The Distributed Energy Planning Act, Chapter 205, Laws of 2019, is effective on July 28, 2019. Distributed energy is produced through variety of technologies that generate electricity at or near where it will be used. Distributed energy resources address a range of power industry challenges including efficiency, reliability, power quality, and load balancing. On-site power facilities, energy storage, renewable generation, and microgrids are examples of distributed energy strategies.
This new law establishes a state policy that a distributed energy resources planning process, engaged in by electrical utilities, should accomplish the following:
- Identify the data gaps that impede a robust planning process as well as any upgrades;
- propose monitoring, control, and metering upgrades;
- identify potential programs and tariffs to fairly compensate customers for the value of their distributed energy resources;
- forecast the growth of distributed energy resources on the utility's distribution system;
- provide, at a minimum, a ten-year plan for distribution system investments and an analysis of non-wire alternatives for major transmission and distribution investments;
- include the distributed energy resources in the plan in the utility's integrated resource plan; and
- include a discussion of cybersecurity and data privacy practices.
By January 1, 2023, the Legislature will conduct an initial review of the state's policy pertaining to distributed energy resources planning.
The Hydrofluorocarbons Reduction Act, Chapter 284, Laws of 2019, takes effect on July 28, 2019. Hydrofluorocarbons (HFCs) are a category of compounds used primarily as refrigerants in a variety of commercial and industrial applications. HFCs with higher Global Warming Potential (GWP) are among the most potent GHGs. As the Legislature found, HFCs came into widespread commercial use as the United States Environmental Protection Agency (EPA) approved replacements for ozone-depleting substances that were being phased out under international agreement. Substituting or reducing the use of HFCs with the highest GWP will provide a significant boost to the state's efforts to reduce its GHG emissions to the limits established in RCW 70.235.020.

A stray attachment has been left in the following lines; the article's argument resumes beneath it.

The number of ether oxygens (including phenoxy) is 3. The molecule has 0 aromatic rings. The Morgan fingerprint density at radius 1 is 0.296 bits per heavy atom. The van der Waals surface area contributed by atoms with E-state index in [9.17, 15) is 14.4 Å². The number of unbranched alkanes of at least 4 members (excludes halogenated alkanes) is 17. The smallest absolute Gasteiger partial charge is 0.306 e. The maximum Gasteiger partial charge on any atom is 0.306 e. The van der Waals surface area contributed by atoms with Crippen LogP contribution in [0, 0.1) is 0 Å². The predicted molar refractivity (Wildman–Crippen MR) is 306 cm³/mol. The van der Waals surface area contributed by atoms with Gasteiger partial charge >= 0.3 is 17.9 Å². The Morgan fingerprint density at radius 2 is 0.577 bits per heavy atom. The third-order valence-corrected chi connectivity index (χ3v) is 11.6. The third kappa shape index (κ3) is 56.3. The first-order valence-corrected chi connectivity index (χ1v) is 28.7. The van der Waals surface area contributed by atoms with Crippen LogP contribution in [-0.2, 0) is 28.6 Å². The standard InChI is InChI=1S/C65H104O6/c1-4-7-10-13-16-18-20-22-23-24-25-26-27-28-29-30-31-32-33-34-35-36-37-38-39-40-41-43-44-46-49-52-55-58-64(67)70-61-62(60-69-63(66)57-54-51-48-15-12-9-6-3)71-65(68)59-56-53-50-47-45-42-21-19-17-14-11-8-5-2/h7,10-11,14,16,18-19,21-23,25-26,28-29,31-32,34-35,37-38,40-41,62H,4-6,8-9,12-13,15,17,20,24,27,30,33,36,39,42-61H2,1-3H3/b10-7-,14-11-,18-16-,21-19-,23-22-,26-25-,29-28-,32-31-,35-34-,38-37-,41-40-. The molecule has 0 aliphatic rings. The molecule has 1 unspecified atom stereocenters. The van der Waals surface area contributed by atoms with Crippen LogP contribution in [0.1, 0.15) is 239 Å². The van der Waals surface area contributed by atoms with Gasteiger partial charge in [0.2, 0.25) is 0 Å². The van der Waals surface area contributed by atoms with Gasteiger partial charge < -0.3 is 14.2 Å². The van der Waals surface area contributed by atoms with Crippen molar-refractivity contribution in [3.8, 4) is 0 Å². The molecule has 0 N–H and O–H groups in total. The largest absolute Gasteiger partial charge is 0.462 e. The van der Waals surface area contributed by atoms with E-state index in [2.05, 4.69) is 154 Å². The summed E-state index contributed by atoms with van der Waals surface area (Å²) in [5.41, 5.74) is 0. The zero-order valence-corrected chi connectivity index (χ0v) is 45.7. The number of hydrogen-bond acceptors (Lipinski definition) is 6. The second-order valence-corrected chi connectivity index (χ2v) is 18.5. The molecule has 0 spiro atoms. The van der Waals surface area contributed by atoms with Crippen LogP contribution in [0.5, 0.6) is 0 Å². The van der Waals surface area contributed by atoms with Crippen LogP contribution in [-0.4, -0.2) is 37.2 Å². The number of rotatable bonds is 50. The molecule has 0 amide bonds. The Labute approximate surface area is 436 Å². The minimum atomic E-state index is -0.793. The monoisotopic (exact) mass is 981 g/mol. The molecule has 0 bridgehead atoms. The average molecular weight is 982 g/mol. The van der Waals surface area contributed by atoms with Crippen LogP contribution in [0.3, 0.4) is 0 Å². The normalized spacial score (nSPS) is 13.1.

Under this Act, the Department of Ecology must complete a report addressing how to: (1) increase the use of refrigerants with a low GWP in mobile sources, utility equipment, and consumer appliances; and (2) reduce other uses of HFCs. The Department of Enterprise Services must establish purchasing and procurement policies that provide a preference for products that will advance the support of non-GHG emitting substitutes for HFCs.
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Van Ness Feldman continues to monitor new developments from the Washington State Legislature. Should you have any questions on how these new bills may affect your business, please contact T.C. Richmond at email@example.com or Erin Anderson at firstname.lastname@example.org.